Redistricting causes voter confusion - NBC Right Now/KNDO/KNDU Tri-Cities, Yakima, WA |

Redistricting causes voter confusion

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PASCO, Wash.-- Ballots for the August 7th primary are out and legislative redistricting has some voters in Franklin County are a little confused about the changes.

Some Franklin County voters were confused to see that their primary ballots had 9th District candidates on them, instead of their usual 16th District. New district lines went into effect on April 30th of this year, moving the boundaries and changing several ballots. Legislative redistricting happens every ten years to make sure each district maintains a similar population size. The region's population fluctuation called for some line moving and some 16th District voters are now part of the 9th District.

Kent McMullen, a new 9th District voter, says he never heard about the change and thought it must be a ballot mix-up.

"I have lived in the 16th District and the boundary has been the same for numerous years. There was nothing included with my ballot that showed that there had been a change of boundaries and so I had thought it had been a misprint on the ballot," says McMullen.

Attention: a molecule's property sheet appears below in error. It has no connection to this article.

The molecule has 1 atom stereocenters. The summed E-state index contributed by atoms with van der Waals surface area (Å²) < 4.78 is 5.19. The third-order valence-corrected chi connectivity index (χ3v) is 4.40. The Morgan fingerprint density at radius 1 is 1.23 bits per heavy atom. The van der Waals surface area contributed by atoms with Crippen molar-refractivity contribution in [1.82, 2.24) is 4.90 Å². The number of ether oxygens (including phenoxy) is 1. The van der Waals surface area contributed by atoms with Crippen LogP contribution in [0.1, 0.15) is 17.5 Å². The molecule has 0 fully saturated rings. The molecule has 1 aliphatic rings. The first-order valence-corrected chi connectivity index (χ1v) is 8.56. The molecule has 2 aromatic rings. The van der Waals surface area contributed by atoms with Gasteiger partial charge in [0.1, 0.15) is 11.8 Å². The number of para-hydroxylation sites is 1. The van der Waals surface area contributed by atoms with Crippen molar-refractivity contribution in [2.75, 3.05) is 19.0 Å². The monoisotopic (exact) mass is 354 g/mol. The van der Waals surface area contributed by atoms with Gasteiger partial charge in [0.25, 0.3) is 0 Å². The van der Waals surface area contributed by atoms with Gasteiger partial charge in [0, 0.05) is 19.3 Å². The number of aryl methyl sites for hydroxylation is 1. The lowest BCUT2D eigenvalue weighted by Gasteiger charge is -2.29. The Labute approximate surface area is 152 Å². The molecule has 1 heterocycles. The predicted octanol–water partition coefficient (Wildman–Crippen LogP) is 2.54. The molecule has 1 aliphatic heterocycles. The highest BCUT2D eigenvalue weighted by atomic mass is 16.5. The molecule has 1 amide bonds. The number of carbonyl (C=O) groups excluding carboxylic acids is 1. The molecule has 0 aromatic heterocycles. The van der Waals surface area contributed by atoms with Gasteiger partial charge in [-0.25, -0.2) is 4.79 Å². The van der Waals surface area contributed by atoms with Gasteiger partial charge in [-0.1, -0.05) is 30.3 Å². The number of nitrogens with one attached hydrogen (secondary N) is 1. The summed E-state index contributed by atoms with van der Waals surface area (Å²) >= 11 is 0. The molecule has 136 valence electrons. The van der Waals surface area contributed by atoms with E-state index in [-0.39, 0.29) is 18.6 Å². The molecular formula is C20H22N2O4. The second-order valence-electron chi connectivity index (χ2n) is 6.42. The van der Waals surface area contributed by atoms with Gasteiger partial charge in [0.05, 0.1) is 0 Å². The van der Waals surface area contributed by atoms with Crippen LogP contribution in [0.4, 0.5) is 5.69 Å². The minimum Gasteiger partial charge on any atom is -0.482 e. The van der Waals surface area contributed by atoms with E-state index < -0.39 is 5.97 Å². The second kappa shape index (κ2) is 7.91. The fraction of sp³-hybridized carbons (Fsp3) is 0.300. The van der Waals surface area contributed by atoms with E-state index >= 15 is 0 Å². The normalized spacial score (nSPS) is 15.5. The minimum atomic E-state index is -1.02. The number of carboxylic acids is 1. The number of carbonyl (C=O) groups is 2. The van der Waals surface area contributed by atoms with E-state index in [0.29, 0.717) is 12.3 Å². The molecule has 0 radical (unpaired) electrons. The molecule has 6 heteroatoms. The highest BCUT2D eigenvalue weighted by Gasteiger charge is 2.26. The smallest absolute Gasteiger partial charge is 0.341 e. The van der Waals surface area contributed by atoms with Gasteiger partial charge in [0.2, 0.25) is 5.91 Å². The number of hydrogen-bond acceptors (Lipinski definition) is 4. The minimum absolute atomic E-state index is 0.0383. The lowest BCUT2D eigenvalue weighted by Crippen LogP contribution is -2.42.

He called his neighbors and found out he wasn't the only one confused

"They looked it up and said, 'Yeah, how come we don't have the normal 16th representatives for 16th district and instead we're shown 9th district. So we assumed there'd been a misprint on ballots,'" says McMullen.

It wasn't a misprint. Franklin County Auditor, Matt Beaton, says the government isn't required to send an explanation letter with the ballot.

"The notices required by the secretary of state are when the precinct lines change, you send out a new voter card. Then when the district lines change, we put it in the media, we put it on the website and then we assure you get the proper ballot," says Beaton.

Beaton realizes it startles some voters, but it's in place to give them equal representation.

"People do get attached to and know they're representatives and sometimes when you don't understand change, you feel a sense of loss, but, in fact, the system worked here," says Beaton.